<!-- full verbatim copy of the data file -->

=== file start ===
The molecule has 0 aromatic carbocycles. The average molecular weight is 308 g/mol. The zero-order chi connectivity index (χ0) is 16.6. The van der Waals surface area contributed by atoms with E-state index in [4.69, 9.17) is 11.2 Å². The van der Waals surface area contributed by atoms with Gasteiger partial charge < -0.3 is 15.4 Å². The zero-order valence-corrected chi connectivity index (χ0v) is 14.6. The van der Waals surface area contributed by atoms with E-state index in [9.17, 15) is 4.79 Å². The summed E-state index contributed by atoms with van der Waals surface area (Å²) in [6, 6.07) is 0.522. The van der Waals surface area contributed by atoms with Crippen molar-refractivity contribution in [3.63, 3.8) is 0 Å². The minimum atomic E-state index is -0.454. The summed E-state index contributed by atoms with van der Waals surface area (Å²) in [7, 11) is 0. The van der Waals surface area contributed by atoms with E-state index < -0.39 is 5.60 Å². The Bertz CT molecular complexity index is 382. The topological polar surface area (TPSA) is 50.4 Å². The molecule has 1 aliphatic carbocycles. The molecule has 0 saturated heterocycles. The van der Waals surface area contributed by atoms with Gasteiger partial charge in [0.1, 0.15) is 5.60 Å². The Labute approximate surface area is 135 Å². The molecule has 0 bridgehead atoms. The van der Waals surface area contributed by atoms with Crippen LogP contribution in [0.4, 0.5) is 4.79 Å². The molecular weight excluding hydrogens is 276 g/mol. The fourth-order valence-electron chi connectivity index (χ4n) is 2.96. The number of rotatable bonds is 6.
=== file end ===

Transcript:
The molecule has 0 aromatic carbocycles. The average molecular weight is 308 g/mol. The zero-order chi connectivity index (χ0) is 16.6. The van der Waals surface area contributed by atoms with E-state index in [4.69, 9.17) is 11.2 Å². The van der Waals surface area contributed by atoms with Gasteiger partial charge < -0.3 is 15.4 Å². The zero-order valence-corrected chi connectivity index (χ0v) is 14.6. The van der Waals surface area contributed by atoms with E-state index in [9.17, 15) is 4.79 Å². The summed E-state index contributed by atoms with van der Waals surface area (Å²) in [6, 6.07) is 0.522. The van der Waals surface area contributed by atoms with Crippen molar-refractivity contribution in [3.63, 3.8) is 0 Å². The minimum atomic E-state index is -0.454. The summed E-state index contributed by atoms with van der Waals surface area (Å²) in [7, 11) is 0. The van der Waals surface area contributed by atoms with E-state index < -0.39 is 5.60 Å². The Bertz CT molecular complexity index is 382. The topological polar surface area (TPSA) is 50.4 Å². The molecule has 1 aliphatic carbocycles. The molecule has 0 saturated heterocycles. The van der Waals surface area contributed by atoms with Gasteiger partial charge in [0.1, 0.15) is 5.60 Å². The Labute approximate surface area is 135 Å². The molecule has 0 bridgehead atoms. The van der Waals surface area contributed by atoms with Crippen LogP contribution in [0.4, 0.5) is 4.79 Å². The molecular weight excluding hydrogens is 276 g/mol. The fourth-order valence-electron chi connectivity index (χ4n) is 2.96. The number of rotatable bonds is 6.